Men get the message about health

Last updated 13:00 21/05/2014
Men's health, Ivan Burrowes
MARION VAN DIJK/Fairfax NZ

GET A CHECKUP: From left, Ivan Burrowes, Robyn Reid on behalf of Beat Bowel Cancer Aotearoa, and general surgeon and colorectal surgeon Adrian Secker.

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Getting men to be more proactive about their health is a lesson Ivan Burrowes cannot emphasise enough.

The immediate past president of the Richmond Lions Club has battled bowel and prostate cancer in the past 18 years, and says he is lucky to be alive to tell the tale.

"The message is that it can happen to anybody, anywhere at any time. You should get a checkup, and it's worth talking about any concerns you have."

When the Richmond club, along with the Nelson Host Lions Club, decided to stage a men's health seminar, Burrowes was well placed to find the right speakers. He had met urologist Andy Malcolm and general and colorectal surgeon Adrian Secker in their professional capacities.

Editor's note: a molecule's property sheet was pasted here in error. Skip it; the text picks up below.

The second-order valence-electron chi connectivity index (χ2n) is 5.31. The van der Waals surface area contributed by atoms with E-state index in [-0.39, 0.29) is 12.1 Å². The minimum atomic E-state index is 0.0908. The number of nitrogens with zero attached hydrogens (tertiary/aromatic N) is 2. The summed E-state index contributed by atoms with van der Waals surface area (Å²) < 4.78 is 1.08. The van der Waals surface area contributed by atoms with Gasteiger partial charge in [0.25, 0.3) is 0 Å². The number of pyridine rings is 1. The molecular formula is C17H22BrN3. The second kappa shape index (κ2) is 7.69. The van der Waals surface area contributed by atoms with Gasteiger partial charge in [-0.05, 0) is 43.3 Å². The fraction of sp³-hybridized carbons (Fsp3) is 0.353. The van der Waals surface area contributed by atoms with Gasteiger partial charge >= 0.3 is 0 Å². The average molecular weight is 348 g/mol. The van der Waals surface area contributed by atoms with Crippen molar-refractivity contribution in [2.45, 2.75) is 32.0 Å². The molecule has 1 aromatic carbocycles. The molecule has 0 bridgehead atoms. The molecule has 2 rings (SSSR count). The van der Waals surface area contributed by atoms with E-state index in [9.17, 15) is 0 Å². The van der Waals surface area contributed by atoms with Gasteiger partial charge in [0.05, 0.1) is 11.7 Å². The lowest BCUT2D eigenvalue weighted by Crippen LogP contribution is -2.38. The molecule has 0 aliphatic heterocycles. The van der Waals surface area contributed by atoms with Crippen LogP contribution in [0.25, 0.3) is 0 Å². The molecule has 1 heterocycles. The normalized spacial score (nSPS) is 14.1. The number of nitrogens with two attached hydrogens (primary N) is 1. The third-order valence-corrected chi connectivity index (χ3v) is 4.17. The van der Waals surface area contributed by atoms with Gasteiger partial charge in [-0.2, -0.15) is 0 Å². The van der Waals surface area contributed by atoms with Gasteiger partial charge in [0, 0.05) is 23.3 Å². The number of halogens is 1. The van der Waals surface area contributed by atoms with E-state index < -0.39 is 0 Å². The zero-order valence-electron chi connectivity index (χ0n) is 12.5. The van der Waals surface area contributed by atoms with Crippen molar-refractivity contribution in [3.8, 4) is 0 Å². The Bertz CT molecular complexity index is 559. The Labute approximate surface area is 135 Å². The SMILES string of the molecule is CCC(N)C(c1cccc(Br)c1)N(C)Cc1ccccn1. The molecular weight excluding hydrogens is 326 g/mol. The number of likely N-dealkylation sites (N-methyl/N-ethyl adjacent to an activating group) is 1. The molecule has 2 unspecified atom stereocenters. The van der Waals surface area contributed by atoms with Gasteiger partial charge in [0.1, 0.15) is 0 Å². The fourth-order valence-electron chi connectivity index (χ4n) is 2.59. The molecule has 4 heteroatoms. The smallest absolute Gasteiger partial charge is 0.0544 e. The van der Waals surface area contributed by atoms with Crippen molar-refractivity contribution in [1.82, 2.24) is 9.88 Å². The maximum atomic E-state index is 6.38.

They were happy to give insights into two of the biggest health threats for men and outline preventive measures.

The seminar, held at the Nelson Suburban Club in March, also featured former All Black Buck Shelford, who spoke about his fight with cancer, heart health facilitator Glenis Bell, and diabetes educator Bee Williamson.

The evening, which included an auction run by Jeff Rackley, had a sequel this week when Burrowes presented $500 cheques from the Lions clubs to the Prostate Cancer Foundation, Beat Bowel Cancer Aotearoa and Nelson Bays Primary Health for diabetes and heart programmes.

He said he hoped the wider benefits of the seminar would include raised awareness among the 120 men who attended and in the community.

Burrowes' first brush with cancer - while on a business trip in England in 1996 - came with little warning. He ended up in hospital with a blocked bowel, requiring immediate surgery.

"I was one of the lucky ones . . . [the cancer] had not gone elsewhere."

During his recovery in the United States, where he was living at the time, his oncologist advised him to have regular prostate checks.

When he returned to New Zealand in 2006, PSA prostate tests showed a worrying trend.

Burrowes said that despite the controversy over the test, it led to a diagnosis of prostate cancer in his case, and ultimately a prostatectomy.

He said the main message was that men should eat well, exercise and, most importantly, visit their doctor.

"If you have got an issue, don't moan about it - do something about it."

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- The Nelson Mail

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